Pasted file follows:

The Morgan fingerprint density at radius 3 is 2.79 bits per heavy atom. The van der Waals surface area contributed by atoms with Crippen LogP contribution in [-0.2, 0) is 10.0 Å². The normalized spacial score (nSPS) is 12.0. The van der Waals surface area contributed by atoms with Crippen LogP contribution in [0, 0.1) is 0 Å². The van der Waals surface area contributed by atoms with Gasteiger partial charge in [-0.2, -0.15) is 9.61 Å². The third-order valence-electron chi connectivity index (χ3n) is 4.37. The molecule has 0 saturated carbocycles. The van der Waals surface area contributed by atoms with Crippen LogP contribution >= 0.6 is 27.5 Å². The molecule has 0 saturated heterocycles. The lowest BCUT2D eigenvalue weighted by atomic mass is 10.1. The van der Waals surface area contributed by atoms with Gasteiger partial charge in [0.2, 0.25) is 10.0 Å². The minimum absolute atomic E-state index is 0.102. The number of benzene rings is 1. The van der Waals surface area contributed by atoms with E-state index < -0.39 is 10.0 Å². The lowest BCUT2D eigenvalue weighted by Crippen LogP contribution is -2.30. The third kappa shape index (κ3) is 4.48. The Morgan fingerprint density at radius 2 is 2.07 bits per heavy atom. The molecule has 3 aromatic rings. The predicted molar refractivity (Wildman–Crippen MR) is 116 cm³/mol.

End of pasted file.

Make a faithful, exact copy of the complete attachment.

The Morgan fingerprint density at radius 3 is 2.79 bits per heavy atom. The van der Waals surface area contributed by atoms with Crippen LogP contribution in [-0.2, 0) is 10.0 Å². The normalized spacial score (nSPS) is 12.0. The van der Waals surface area contributed by atoms with Crippen LogP contribution in [0, 0.1) is 0 Å². The van der Waals surface area contributed by atoms with Gasteiger partial charge in [-0.2, -0.15) is 9.61 Å². The third-order valence-electron chi connectivity index (χ3n) is 4.37. The molecule has 0 saturated carbocycles. The van der Waals surface area contributed by atoms with Crippen LogP contribution >= 0.6 is 27.5 Å². The molecule has 0 saturated heterocycles. The lowest BCUT2D eigenvalue weighted by atomic mass is 10.1. The van der Waals surface area contributed by atoms with Gasteiger partial charge in [0.2, 0.25) is 10.0 Å². The minimum absolute atomic E-state index is 0.102. The number of benzene rings is 1. The van der Waals surface area contributed by atoms with E-state index < -0.39 is 10.0 Å². The lowest BCUT2D eigenvalue weighted by Crippen LogP contribution is -2.30. The third kappa shape index (κ3) is 4.48. The Morgan fingerprint density at radius 2 is 2.07 bits per heavy atom. The molecule has 3 aromatic rings. The predicted molar refractivity (Wildman–Crippen MR) is 116 cm³/mol.